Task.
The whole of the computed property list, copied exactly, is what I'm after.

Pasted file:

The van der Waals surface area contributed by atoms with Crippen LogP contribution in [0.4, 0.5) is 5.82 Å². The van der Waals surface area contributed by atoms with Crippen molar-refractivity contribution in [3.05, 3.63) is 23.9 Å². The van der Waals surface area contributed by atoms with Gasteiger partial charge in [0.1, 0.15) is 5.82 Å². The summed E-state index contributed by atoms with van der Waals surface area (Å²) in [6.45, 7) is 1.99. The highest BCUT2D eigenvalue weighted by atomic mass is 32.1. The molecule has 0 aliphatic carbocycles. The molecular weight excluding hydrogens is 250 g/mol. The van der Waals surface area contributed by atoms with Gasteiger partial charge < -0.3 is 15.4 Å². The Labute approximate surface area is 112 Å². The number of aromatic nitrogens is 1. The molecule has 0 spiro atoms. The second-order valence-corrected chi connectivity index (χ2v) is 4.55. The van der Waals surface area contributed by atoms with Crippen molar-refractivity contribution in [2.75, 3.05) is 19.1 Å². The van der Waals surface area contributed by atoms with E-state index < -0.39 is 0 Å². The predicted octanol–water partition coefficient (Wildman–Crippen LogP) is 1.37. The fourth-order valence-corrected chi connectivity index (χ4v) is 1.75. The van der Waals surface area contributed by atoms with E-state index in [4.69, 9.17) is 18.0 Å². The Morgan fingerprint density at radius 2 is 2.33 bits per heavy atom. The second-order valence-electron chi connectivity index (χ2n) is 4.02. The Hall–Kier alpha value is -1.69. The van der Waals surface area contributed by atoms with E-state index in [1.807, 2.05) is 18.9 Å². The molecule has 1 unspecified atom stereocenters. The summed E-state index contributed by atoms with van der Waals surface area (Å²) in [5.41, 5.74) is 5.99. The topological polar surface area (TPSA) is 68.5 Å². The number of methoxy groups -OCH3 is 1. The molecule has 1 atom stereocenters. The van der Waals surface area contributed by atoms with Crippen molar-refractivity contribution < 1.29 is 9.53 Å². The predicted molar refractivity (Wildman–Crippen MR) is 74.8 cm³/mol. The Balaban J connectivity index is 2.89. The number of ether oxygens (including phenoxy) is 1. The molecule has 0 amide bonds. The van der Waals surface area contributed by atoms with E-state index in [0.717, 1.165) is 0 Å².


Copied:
The van der Waals surface area contributed by atoms with Crippen LogP contribution in [0.4, 0.5) is 5.82 Å². The van der Waals surface area contributed by atoms with Crippen molar-refractivity contribution in [3.05, 3.63) is 23.9 Å². The van der Waals surface area contributed by atoms with Gasteiger partial charge in [0.1, 0.15) is 5.82 Å². The summed E-state index contributed by atoms with van der Waals surface area (Å²) in [6.45, 7) is 1.99. The highest BCUT2D eigenvalue weighted by atomic mass is 32.1. The molecule has 0 aliphatic carbocycles. The molecular weight excluding hydrogens is 250 g/mol. The van der Waals surface area contributed by atoms with Gasteiger partial charge < -0.3 is 15.4 Å². The Labute approximate surface area is 112 Å². The number of aromatic nitrogens is 1. The molecule has 0 spiro atoms. The second-order valence-corrected chi connectivity index (χ2v) is 4.55. The van der Waals surface area contributed by atoms with Crippen molar-refractivity contribution in [2.75, 3.05) is 19.1 Å². The van der Waals surface area contributed by atoms with E-state index < -0.39 is 0 Å². The predicted octanol–water partition coefficient (Wildman–Crippen LogP) is 1.37. The fourth-order valence-corrected chi connectivity index (χ4v) is 1.75. The van der Waals surface area contributed by atoms with E-state index in [4.69, 9.17) is 18.0 Å². The Morgan fingerprint density at radius 2 is 2.33 bits per heavy atom. The second-order valence-electron chi connectivity index (χ2n) is 4.02. The Hall–Kier alpha value is -1.69. The van der Waals surface area contributed by atoms with E-state index in [1.807, 2.05) is 18.9 Å². The molecule has 1 unspecified atom stereocenters. The summed E-state index contributed by atoms with van der Waals surface area (Å²) in [5.41, 5.74) is 5.99. The topological polar surface area (TPSA) is 68.5 Å². The number of methoxy groups -OCH3 is 1. The molecule has 1 atom stereocenters. The van der Waals surface area contributed by atoms with Crippen molar-refractivity contribution < 1.29 is 9.53 Å². The predicted molar refractivity (Wildman–Crippen MR) is 74.8 cm³/mol. The Balaban J connectivity index is 2.89. The number of ether oxygens (including phenoxy) is 1. The molecule has 0 amide bonds. The van der Waals surface area contributed by atoms with E-state index in [0.717, 1.165) is 0 Å².